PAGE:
For those of you that are new to the recycle thing, you may not know about Freecycle yet. If you do know about Freecycle share your experiences in the comments area so others can learn about it.
Basically The Freecycle Network™ is made up of many individual groups across the globe. It's a grassroots and entirely nonprofit movement of people who are giving (& getting) stuff for free in their own towns. Each local group is moderated by a local volunteer. Membership is free.
How does it work?
When you want to find a new home for something -- whether it's a chair, a fax machine, piano, or an old door -- you simply send an e-mail offering it to members of the local Freecycle group.
Or, maybe you're looking to acquire something yourself. Simply respond to a member's offer, and you just might get it. After that, it's up to the giver to decide who receives the gift and to set up a pickup time for passing on the treasure.
The main rule: Everything posted must be free, legal, and appropriate for all ages.
Every city we have lived in I have been a member of the local Freecycle group. I was able to freecycle a ton of stuff before we left Seattle for MD and now I'm in the process of acquiring stuff for our new home. I just recently picked up a Rubbermaid wire coated closet organizer that retails at home depot for over 100 bucks. Some of the pieces still have tags on them. I can't wait to set it up in the boys' closet, my attempt to make them organizing freaks like me :) I've also picked up random things like a 100 pack of DVD-R and a case of baby formula. You never know what someone wants to get rid of. Also when I was getting rid of stuff I listed things that didn't work and people actually wanted it. Keep in mind there are people that love to tinker with electronics or need parts from your non working laptop.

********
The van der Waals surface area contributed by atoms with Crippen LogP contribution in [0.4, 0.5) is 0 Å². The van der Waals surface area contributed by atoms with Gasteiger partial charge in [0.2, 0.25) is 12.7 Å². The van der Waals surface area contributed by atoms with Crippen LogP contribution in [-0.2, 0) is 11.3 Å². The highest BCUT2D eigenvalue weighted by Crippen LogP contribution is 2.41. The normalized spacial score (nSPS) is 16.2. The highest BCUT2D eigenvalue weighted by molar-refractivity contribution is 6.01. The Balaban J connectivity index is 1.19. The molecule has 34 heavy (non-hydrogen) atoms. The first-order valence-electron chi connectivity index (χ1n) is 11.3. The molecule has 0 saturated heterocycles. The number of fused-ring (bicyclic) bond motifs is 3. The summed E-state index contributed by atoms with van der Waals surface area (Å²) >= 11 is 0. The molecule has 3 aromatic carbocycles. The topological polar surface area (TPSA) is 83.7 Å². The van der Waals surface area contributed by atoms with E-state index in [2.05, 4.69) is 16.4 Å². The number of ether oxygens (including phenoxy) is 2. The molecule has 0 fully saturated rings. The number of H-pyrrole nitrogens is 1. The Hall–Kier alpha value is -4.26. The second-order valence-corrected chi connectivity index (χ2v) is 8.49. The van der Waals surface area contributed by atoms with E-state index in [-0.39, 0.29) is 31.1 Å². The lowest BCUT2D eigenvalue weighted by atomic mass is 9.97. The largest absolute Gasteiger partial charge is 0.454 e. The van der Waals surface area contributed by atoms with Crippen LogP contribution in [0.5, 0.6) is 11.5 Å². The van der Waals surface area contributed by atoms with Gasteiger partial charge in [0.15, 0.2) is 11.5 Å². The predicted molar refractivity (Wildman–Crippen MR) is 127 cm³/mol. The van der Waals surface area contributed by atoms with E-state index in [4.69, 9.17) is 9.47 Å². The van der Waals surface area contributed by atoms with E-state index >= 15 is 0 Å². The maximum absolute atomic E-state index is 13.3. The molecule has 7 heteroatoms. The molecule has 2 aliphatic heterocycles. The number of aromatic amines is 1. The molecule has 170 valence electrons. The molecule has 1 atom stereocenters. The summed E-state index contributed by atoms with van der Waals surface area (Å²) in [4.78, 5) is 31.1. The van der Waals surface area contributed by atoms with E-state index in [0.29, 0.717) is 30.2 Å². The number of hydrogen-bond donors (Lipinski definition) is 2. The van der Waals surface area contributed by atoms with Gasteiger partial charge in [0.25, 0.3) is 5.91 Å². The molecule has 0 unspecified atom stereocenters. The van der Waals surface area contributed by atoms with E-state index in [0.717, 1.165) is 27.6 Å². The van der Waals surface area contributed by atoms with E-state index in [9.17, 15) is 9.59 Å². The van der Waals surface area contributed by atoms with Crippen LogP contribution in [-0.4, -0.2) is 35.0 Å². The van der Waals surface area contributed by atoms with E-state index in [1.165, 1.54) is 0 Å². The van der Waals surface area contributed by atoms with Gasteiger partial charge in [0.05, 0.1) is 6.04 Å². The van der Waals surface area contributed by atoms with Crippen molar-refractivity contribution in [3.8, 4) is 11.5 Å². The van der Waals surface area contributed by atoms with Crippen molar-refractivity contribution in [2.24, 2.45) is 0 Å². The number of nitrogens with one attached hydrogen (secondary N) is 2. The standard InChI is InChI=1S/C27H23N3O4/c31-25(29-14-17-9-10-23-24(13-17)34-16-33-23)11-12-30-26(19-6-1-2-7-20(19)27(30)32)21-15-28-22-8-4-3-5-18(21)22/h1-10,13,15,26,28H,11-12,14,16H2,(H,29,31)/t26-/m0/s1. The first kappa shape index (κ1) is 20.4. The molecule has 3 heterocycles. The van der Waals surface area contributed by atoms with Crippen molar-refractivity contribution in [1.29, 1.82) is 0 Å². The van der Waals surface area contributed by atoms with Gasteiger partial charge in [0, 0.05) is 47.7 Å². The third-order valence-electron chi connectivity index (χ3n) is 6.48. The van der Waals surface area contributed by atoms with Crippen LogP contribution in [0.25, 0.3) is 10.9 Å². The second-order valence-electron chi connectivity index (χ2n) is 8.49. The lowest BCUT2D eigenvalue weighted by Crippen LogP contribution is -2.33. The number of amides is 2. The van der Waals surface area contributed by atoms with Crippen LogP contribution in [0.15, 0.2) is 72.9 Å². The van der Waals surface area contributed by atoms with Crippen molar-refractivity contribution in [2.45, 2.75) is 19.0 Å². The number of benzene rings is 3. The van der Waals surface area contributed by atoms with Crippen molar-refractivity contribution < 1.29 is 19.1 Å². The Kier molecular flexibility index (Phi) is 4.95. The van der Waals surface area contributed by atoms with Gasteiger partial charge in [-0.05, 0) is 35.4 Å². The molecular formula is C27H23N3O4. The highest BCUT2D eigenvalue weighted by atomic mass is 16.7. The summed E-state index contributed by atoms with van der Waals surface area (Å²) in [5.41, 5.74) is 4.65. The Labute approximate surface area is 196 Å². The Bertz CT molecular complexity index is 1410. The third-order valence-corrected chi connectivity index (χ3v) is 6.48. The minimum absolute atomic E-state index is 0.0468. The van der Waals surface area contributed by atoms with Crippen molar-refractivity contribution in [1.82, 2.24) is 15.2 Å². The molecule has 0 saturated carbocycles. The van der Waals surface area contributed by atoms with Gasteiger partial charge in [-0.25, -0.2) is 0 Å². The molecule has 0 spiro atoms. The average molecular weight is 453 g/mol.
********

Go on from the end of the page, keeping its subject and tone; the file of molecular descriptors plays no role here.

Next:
So check it out whether you're spring cleaning or looking to acquire, it's a fantastic way to save the landfill of good stuff.
Post a Comment